Wolff in 'two minds' over Mazepin exit from F1

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Mercedes F1 boss Toto Wolff admits to being in "two minds" over Nikita Mazepin's forced exit from F1, insisting the young Russian driver deserves to be in F1.

On Saturday, the Haas F1 team terminated the contract of its Russian sponsor Uralkali, a move that left the US outfit with no other choice but to also cancel Mazepin's contract as the 23-year-old's seat with the team was funded by the fertilizer giant which is majority owned by the driver's father Dmitry Mazepin.

A disappointed Mazepin took to social media in the wake of the news to express his frustration with Haas' decision, insisting that "no process was followed in this unilateral step."

Wolff, who is well acquainted with Mazepin as the Russian driver tested for Mercedes in F1 in 2019, attempted to see both sides of the story.

"I’m in two minds because for Nikita himself he is a guy that merits to be in Formula 1, he can drive," the Mercedes motorsport boss told Bloomberg TV.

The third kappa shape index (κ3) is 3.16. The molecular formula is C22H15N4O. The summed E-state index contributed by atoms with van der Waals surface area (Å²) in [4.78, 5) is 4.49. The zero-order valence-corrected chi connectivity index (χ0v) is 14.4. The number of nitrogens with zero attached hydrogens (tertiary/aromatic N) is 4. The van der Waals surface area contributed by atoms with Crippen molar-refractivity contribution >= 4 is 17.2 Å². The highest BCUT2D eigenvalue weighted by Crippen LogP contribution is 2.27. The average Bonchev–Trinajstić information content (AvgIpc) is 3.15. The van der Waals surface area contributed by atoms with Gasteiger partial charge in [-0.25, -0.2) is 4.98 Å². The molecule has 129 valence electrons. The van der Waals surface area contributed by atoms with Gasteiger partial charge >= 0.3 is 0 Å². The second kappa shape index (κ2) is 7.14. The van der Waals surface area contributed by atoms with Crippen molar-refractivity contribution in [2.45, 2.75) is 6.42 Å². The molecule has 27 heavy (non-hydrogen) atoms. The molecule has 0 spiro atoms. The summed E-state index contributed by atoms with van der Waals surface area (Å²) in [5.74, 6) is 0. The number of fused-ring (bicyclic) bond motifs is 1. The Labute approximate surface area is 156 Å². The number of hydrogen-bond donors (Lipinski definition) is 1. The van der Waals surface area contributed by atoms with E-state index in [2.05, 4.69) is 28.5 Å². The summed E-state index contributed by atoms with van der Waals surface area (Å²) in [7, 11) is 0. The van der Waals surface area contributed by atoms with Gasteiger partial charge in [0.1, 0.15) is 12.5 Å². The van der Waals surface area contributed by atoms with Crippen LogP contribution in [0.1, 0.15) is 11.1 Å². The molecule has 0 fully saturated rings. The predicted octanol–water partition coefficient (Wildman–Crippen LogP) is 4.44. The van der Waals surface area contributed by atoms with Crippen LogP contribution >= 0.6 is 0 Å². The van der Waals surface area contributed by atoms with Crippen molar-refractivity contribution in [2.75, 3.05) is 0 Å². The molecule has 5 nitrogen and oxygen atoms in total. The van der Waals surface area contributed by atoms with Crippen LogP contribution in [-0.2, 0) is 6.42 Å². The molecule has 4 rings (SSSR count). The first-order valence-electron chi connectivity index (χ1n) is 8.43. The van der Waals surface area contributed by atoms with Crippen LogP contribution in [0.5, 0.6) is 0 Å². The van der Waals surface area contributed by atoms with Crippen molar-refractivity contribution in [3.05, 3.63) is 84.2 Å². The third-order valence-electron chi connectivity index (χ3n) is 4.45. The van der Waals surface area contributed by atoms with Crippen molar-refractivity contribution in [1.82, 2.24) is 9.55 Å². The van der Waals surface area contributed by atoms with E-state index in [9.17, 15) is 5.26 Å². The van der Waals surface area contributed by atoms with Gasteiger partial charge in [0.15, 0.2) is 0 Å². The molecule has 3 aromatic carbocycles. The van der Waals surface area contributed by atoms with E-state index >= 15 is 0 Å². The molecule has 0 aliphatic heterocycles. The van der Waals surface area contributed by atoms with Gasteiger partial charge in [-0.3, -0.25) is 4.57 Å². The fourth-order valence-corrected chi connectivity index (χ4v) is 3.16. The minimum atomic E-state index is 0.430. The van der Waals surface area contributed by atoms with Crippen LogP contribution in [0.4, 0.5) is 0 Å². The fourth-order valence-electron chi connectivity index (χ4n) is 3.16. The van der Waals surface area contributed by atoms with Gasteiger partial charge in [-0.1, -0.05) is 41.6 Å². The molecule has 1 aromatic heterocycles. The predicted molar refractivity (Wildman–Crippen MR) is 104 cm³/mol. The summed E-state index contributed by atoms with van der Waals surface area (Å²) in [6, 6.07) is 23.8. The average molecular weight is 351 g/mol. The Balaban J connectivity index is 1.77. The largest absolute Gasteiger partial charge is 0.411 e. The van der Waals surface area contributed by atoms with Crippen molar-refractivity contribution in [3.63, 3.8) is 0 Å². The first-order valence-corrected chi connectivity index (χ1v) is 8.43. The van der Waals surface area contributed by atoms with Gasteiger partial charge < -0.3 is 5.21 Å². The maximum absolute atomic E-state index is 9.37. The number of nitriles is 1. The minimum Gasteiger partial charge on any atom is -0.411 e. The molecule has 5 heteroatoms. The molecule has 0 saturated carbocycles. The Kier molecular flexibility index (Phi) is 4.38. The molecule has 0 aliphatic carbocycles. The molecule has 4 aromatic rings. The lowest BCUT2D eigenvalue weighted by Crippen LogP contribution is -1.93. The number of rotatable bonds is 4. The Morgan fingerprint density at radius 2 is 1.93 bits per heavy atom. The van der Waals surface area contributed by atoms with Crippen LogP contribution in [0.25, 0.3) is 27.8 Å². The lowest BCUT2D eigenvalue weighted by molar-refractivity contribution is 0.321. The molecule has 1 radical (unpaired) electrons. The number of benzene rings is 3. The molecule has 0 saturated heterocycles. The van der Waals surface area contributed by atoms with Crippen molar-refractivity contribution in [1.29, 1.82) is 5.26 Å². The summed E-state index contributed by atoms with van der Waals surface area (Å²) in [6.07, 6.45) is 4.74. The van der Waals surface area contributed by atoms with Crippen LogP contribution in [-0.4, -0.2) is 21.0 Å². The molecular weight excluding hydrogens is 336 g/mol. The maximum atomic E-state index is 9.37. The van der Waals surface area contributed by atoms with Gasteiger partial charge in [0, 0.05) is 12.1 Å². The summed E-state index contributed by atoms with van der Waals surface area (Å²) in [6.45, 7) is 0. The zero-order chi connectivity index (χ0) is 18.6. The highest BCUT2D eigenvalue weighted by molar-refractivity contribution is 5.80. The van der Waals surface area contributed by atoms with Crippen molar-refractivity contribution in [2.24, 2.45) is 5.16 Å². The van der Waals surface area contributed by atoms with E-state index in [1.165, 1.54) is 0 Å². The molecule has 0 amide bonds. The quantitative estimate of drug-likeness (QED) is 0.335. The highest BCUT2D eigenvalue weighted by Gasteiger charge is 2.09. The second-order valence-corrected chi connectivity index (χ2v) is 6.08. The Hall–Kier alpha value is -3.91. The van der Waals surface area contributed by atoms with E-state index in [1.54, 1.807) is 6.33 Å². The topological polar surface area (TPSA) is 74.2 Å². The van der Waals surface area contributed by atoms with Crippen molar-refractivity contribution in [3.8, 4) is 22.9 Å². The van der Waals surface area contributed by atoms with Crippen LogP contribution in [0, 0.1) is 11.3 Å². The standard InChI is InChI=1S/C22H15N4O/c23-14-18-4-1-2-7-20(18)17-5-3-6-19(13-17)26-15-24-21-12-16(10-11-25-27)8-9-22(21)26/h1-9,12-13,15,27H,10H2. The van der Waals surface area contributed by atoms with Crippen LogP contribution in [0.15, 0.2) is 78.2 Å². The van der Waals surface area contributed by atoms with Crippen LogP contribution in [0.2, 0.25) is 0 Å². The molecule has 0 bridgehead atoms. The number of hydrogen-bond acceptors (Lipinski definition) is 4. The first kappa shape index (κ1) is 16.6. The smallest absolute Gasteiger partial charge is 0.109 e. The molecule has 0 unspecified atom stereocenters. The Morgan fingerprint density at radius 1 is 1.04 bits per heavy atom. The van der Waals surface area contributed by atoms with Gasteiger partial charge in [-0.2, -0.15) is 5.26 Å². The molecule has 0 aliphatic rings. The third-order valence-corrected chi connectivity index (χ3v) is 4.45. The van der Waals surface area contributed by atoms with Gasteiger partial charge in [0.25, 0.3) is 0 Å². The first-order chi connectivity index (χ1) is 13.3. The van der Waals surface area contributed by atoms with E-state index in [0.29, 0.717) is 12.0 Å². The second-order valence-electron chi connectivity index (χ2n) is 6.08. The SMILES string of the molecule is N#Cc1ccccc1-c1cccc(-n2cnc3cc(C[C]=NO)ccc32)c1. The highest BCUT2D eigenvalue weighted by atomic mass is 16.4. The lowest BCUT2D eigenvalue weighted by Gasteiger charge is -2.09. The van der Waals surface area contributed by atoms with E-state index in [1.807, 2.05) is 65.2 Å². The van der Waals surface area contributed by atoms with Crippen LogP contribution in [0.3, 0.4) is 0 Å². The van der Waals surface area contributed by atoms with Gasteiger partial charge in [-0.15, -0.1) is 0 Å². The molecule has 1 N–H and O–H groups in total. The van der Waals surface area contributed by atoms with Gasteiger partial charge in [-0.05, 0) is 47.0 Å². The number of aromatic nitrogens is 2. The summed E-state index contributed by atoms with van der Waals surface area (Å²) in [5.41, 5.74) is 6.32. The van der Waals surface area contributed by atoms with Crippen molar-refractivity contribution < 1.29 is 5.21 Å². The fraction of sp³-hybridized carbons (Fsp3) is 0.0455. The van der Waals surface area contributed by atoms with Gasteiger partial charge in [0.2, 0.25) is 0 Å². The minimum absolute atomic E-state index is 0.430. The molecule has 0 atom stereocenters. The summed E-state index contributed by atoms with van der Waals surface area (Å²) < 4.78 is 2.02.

"You can see that some of the sports’ leagues have decided to allow Russian athletes to compete and others have been stronger in denying them access.

"I think as an athlete it is a difficult, but to support the robust sanctions you can understand why."

While the FIA has taken a stance in the conflict between Russia and Ukraine by restricting drivers holding a Russian licence from taking part in international competitions, Formula 1 itself has also acted by scrapping this year's Russian Grand Prix in Sochi.

Wolff supported the sport's decision not to race in Russia, and explained why the current conflict is close to his heart.

"I am Austrian, and Vienna is only 400 km from Ukraine, and who would have thought that we would see another war in Europe?" he said.

"Formula 1 and the sport seem so miniscule in that context, so we decided not to race in Sochi and I think that Formula 1 has given a robust statement like many other industries in the world.

"I think this is the overwhelming topic today and it allows us to reflect on all the little annoyances we have in the sport that there is so much more important than this.

“We have Ukrainians and Russians on the team, it is certainly not easy for all the individuals who have families there.

"It is tough times and, from a personal perspective, having grown up in Vienna with parents of Slavic background, I feel what is happening is even closer to my heart."

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